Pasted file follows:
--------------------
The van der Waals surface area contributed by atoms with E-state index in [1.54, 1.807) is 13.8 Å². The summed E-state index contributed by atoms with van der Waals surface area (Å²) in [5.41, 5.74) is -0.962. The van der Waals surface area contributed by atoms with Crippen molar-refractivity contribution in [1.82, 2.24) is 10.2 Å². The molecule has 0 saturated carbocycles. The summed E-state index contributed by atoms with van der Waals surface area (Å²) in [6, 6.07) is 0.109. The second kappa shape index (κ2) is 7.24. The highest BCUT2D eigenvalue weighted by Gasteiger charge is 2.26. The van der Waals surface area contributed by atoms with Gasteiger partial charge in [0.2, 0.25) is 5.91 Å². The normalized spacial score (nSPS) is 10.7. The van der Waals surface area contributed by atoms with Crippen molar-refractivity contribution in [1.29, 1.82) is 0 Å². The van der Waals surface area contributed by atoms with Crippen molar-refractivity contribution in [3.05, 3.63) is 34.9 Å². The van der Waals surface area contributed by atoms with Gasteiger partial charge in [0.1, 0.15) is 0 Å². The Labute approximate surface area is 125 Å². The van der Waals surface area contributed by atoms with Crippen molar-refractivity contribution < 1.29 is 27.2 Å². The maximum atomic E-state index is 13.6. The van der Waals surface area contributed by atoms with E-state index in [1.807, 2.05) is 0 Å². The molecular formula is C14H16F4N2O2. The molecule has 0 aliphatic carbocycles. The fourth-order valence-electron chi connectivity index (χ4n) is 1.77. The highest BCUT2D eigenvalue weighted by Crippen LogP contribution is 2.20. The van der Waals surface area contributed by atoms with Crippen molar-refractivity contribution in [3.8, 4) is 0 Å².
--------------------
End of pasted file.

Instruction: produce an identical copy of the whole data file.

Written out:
The van der Waals surface area contributed by atoms with E-state index in [1.54, 1.807) is 13.8 Å². The summed E-state index contributed by atoms with van der Waals surface area (Å²) in [5.41, 5.74) is -0.962. The van der Waals surface area contributed by atoms with Crippen molar-refractivity contribution in [1.82, 2.24) is 10.2 Å². The molecule has 0 saturated carbocycles. The summed E-state index contributed by atoms with van der Waals surface area (Å²) in [6, 6.07) is 0.109. The second kappa shape index (κ2) is 7.24. The highest BCUT2D eigenvalue weighted by Gasteiger charge is 2.26. The van der Waals surface area contributed by atoms with Gasteiger partial charge in [0.2, 0.25) is 5.91 Å². The normalized spacial score (nSPS) is 10.7. The van der Waals surface area contributed by atoms with Crippen molar-refractivity contribution in [1.29, 1.82) is 0 Å². The van der Waals surface area contributed by atoms with Crippen molar-refractivity contribution in [3.05, 3.63) is 34.9 Å². The van der Waals surface area contributed by atoms with Gasteiger partial charge in [0.1, 0.15) is 0 Å². The Labute approximate surface area is 125 Å². The van der Waals surface area contributed by atoms with Crippen molar-refractivity contribution < 1.29 is 27.2 Å². The maximum atomic E-state index is 13.6. The van der Waals surface area contributed by atoms with E-state index in [1.807, 2.05) is 0 Å². The molecular formula is C14H16F4N2O2. The molecule has 0 aliphatic carbocycles. The fourth-order valence-electron chi connectivity index (χ4n) is 1.77. The highest BCUT2D eigenvalue weighted by Crippen LogP contribution is 2.20. The van der Waals surface area contributed by atoms with Crippen molar-refractivity contribution in [3.8, 4) is 0 Å².